Hamilton waterjet/ Volvo Penta D6 / 36' hull / Speed 40 kts?

Discussion in 'Jet Drives' started by nordic, Jun 1, 2009.

  1. nordic
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    nordic New Member

    I am initiating a new project that plan to use the above components - the boat design parameters at this stage are based around the fact that the boat top speed should be around 39-42 knots. Parameters at present points at: Glassfiber hull length 36-37' , weight of hull 2500 lbs, weight of finished boat all inclusive about 7000 lbs, Volvo Penta D6 435 HP Inboard to drive the suitable model of waterjet from Hamilton.
    I do realise that in order to calculate within a few knots the estimated topspeed, more precise data is required so at this stage I just want to ask anybody with knowledge or experience if a boat with roughly the above parameters would be able to reach a topspeed of 40 knots. It is an fairly open workboat - currently we have a 31' hull weighing the same as the above and driven by the Volvo Penta D6 370 HP with a sternleg, this boat does 40 kts topspeed but I am new to waterjets and needs a bit of advice on whether the above parameters sounds about right for the project or I need to rethink? If you as a bonus also have any ideas of how the boat would behave acceleration wise compared to a boat of similar parameters driven by a sternleg, that would also be interesting to hear about. Any advice appreciated!
     
  2. Ad Hoc
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    Ad Hoc Naval Architect

    you have a hp/ton of around 135, this should just about get you to 39~40knots, if you're lucky and the hull is designed for that speed and your weight does not increase above 7000lbs. Just your propulsion train, eng + jet is around 2~2500lbs, add that to your hull you ahve around 5000lbs already, not much margin for fuel, outfit etc not errors and weight growth.

    But without drawing up a sketch and doing a half decent weight estimate,of everything on-board, it is all just pure guess work of its weight and final performance.
     
  3. Lt. Holden
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    Lt. Holden Senior Member

    Did I miss something or did you say a fiberglass hull weight of 2500 lbs for a 36 - 37' foot boat; how are you going to do that? Inquiring minds would like to know.
     
  4. nordic
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    nordic New Member

    The estimated weight of the hull was for the shell only and based on a 35 foot hull that is produced in fiberglass and Divinycell foam in a sandwich construction. ( weight information supplied by the manufacturer ) I forgot to mention that that was an estimated weight of the shell only not including reinforcements and deck, consols etc. There is no top or cabins on this boat so hope is to keep the weight of the hull, exclusive fittings, engine, jet etc. to around 3800 lbs or 1700 kgs, does that sound more right?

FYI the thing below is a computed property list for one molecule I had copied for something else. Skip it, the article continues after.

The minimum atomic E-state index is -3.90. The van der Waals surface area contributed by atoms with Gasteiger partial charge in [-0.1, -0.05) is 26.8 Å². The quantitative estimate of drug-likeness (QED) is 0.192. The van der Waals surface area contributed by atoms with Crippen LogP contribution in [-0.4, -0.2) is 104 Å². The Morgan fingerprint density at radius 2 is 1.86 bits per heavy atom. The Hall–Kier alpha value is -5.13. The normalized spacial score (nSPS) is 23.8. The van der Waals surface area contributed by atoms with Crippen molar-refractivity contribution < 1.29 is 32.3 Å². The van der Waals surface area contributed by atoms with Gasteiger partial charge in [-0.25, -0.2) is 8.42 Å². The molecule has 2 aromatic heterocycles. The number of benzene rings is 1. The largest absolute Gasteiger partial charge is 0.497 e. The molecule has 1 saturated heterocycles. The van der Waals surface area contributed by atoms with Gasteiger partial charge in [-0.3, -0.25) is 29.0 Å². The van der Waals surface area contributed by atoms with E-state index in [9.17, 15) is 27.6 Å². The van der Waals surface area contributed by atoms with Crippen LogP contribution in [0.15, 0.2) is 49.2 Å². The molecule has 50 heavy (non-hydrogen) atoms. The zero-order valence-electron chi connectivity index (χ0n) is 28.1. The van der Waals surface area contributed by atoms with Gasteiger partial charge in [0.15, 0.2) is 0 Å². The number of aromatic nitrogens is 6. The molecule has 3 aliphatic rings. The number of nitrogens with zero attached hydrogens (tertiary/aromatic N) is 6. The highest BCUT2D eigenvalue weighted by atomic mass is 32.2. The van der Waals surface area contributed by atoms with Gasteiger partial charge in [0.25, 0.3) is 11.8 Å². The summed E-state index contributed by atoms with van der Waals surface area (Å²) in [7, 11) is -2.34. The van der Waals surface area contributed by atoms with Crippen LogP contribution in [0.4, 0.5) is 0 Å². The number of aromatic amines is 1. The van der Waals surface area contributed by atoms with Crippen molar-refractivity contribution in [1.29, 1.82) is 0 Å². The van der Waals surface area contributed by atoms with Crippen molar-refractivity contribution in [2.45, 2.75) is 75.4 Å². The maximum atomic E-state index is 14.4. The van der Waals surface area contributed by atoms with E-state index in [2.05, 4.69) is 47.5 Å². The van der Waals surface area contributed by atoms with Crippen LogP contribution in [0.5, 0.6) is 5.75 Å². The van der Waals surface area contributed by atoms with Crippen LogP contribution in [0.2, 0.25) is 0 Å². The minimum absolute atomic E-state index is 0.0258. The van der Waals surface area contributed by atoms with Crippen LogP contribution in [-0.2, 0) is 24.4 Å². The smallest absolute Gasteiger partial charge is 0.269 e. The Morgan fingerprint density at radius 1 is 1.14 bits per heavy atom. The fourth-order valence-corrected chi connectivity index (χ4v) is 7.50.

The updated calculations and half decent weight estimate now shows an overall weight of about 8.000 - 8.500 pounds including some fuel and one person onboard - it is not expected that the boat has to do 40 kts with full fuel tanks and more people onboard.
    Also, the length of the hull will be between 35,5 - 36 feet, so 4-5 feet longer than a boat of very similar design we have today - the design parameters that will change is: Add 4-5 feet to length, increase engine size from 370 HP to 435 HP and change propulsion from Sternleg drive to Waterjet. The total weight increase between the two boats will therefore be + 200 lbs for the waterjet unit and drive shaft compared to the weight of the sternleg and transom plate, as well as the additional weight of the added 4-5 feet extended hull. This could be adding maybe 800-1000 lbs? meaning that the overall weight would be increasing with 1200 lbs compared to our boat today. The Volvo Penta D6 is a very powerful engine and we can load our existing boat up quite a bit without seeing a big drop in top speed. Does this additional information provided help anybody to give me their five cents worth of opinion on the outcome?
     
  5. Ad Hoc
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    Ad Hoc Naval Architect

    nordic

    "...does that sound more right?.."

    Well, if you don't know, why are you asking us, when we have even less details about the boat than you?

    But based upon your now changing SOR you're hp/ton is less at about 110 and as such you're going to get a max of around 35~36knots.....as I said previously, weight kills. Which Lt. H also mentally prodded you to ask yourself or at least justify too..
     
  6. Lt. Holden
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    Lt. Holden Senior Member